Taiwan Election Postmortem Part II: Conservatives Prevail Across Ten Referendum Questions
Alongside the contentious “nine-in-one” local elections held on Nov. 24, 2018, Taiwanese voters were also presented with a list of ten questions on a separate referendum ballot received at polling stations the same day. Voters overwhelmingly rejected proposals to enshrine same-sex marriage rights as part of the Civil Code and to alter the name of its Olympic team from the current “Chinese Taipei” to “Taiwan,” among other sweeping conservative victories at the ballot box.
Under the provisions of the Referendum Act as amended in January 2018, a referendum must have a turnout of 25 percent of eligible voters and a majority of votes cast to be considered valid. The final list of questions were approved by Oct. 23, with five of the ten questions dealing with matters related to same-sex marital rights and educational materials.
The results of the referendum questions point towards an upswing in conservative voter turnout, which analysts suggest may have also benefited the more pro-PRC KMT in the accompanying local elections.
On matters related to the island’s energy production and energy security, voters assented to questions calling for a reduction in energy generation by coal-firing thermal power plants (Question 7) and halting construction of new coal-fired thermal power plants (Question 8). Additionally, voters assented to a question seeking to repeal a planned phase-out of nuclear energy generation on the island by 2025 (Question 16). Taiwan’s Cabinet, in response, announced the scrapping of the 2025 nuclear-free goal on Dec. 6.
Voters also supported a continued ban on food imports from the five northeastern prefectures of Japan affected by or bordering the 2011 Fukushima Daiichi nuclear disaster (Fukushima, Ibaraki, Tochigi, Gunma, Chiba; Question 9) — a decision that has already caused some diplomatic friction between Taipei and Tokyo.
A proposal to change the name of Taiwan’s national sports teams competing in international competitions, including the upcoming 2020 Tokyo Olympics, from “Chinese Taipei” to “Taiwan” (Question 13) failed, signalling what many analysts have called the “pragmatism” of the Taiwanese electorate when it comes to cross-Strait relations.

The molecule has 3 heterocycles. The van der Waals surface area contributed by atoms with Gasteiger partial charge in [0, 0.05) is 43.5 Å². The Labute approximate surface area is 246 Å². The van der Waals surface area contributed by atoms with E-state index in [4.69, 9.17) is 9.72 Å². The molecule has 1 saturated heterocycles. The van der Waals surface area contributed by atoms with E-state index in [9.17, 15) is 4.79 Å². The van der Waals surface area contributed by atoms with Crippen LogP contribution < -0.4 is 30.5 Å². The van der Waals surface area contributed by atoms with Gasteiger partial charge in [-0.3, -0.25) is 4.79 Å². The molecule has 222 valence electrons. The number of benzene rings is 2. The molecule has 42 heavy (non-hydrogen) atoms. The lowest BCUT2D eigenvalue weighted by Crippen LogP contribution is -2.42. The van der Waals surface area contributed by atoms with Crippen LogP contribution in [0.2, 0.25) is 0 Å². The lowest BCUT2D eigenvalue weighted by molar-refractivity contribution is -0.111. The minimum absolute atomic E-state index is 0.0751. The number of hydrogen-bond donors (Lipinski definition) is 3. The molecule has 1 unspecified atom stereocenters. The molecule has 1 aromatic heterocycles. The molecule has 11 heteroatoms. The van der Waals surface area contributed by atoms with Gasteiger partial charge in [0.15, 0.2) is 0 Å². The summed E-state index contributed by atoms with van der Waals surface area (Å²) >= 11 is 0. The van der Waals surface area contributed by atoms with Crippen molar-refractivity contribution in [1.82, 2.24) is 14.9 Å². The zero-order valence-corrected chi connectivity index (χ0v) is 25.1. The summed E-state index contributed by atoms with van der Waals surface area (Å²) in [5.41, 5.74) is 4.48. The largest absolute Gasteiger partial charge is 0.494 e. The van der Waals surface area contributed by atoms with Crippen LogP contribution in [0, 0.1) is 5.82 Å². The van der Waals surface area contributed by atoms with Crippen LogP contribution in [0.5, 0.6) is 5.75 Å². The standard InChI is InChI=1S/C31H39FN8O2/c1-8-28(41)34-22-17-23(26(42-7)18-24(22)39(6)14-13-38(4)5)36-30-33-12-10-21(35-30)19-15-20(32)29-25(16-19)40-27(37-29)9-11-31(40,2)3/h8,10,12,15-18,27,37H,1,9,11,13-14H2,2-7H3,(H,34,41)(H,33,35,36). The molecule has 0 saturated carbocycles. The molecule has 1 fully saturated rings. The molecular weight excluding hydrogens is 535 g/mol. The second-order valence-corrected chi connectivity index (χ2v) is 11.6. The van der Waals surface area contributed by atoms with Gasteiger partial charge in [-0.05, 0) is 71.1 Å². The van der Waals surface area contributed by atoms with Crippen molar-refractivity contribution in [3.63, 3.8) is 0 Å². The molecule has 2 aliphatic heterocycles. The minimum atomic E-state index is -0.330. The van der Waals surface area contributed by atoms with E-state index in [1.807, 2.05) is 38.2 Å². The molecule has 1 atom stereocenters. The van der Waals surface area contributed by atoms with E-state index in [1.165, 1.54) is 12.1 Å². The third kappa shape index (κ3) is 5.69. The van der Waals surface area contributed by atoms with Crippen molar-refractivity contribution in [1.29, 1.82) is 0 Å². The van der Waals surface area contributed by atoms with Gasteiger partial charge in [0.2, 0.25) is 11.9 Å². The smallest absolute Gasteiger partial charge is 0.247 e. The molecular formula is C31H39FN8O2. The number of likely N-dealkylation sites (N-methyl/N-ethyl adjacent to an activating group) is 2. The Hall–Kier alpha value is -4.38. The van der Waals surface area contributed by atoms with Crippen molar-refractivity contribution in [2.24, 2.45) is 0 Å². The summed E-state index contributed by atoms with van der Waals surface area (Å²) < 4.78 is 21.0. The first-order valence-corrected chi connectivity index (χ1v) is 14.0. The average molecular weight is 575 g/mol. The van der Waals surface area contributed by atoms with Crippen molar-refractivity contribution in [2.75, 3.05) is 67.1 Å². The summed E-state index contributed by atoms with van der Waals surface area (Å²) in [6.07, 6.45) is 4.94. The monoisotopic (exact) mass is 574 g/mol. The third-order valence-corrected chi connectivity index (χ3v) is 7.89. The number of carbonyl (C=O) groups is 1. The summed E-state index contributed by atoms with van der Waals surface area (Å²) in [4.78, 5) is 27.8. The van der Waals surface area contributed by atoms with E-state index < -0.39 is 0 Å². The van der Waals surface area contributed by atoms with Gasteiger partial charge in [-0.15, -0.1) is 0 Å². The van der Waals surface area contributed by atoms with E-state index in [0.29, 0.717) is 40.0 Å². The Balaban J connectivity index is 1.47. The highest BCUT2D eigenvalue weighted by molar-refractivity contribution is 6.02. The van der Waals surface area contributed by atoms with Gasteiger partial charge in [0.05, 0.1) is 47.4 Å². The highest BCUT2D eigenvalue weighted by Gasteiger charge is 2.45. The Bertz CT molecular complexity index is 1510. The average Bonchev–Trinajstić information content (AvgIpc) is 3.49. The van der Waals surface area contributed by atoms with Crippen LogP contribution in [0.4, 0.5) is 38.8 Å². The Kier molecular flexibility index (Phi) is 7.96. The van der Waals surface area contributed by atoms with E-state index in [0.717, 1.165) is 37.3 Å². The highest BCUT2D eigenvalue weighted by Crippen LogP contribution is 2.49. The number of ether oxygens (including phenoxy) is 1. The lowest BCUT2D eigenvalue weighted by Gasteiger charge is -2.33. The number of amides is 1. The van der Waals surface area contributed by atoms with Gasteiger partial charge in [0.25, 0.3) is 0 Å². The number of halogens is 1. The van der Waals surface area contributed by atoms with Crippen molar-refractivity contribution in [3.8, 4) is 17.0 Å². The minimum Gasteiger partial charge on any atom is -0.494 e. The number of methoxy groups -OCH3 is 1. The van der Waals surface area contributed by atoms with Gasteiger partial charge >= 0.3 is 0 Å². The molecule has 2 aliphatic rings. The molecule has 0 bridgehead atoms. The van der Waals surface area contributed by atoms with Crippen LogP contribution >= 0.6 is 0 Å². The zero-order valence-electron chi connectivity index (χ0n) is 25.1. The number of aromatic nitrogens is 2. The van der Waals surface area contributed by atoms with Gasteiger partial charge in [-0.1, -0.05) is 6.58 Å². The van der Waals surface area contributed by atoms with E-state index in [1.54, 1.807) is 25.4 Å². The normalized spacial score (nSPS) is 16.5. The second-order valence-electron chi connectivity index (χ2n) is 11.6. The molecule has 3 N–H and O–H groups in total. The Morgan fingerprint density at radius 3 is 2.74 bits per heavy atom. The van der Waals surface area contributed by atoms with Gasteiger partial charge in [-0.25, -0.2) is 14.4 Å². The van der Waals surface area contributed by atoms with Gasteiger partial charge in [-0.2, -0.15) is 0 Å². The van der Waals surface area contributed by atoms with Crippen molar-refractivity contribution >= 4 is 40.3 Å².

With regards to the five questions on same-sex marriage rights and educational institutions and materials, two questions were placed on the ballot by marriage equality groups with the other three proposed by conservative and Christian right-leaning groups seeking to overturn the Constitutional Court’s May 24, 2017 ruling that instructed the government to amend existing marriage laws (namely, the Civil Code) to permit same-sex marriages.
Voters vetoed proposals to extend protection of marital rights to same-sex couples via the Civil Code (Question 14) and to implement the Gender Equality Education Act (Question 15) — providing educational curricula on “gender equality, emotional education, sex education, and same-sex education” — by almost a two-to-one margin on both questions.
In contrast, voters adopted questions restricting the definition of marriage under the Civil Code to a union between one man and one woman (Question 10); rejecting the implementation of the Gender Equality Education Act in elementary and middle schools (Question 11); and stipulating that protection of same-sex couples’ rights should be pursued “in ways other than changing the Civil Code” (Question 12). The adoption of these questions suggested a significant pushback against marriage equality efforts on the island.
While Premier Lai has announced that the government would abide by the referendum result by drafting a special law to address same-sex marriage rights instead of amending the Civil Code, the exact relationship of a referendum question to a constitutional interpretation by the Constitutional Court — the sole legal arbiter of constitutional questions — remains unclear. In a statement given in a Nov. 29 hearing of the Legislative Yuan’s Judiciary and Organic Laws Committee, Secretary-General Lu Tai-lang of the Judicial Yuan asserted that interpretations by the Constitutional Court have a coequal rank with Taiwan’s Constitution, thus binding legislators to draft laws in accordance with the Court’s legal interpretations regardless of referendum results. The Secretary-General also noted that only the Legislative Yuan can decide how to guarantee the rights and freedoms prescribed in Court interpretations.
Given the lowered bar for referendum questions to appear on the ballot, Taiwanese voters may be yet again confronted with another batch of contentious questions in the next election, which is scheduled for 2020. Taiwan United Nations Alliance has already vowed to push for a referendum question for Taipei to join the United Nations as “Taiwan” while the lingering background threat of a full-blown independence referendum may become increasingly salient in a deteriorating cross-Strait relationship.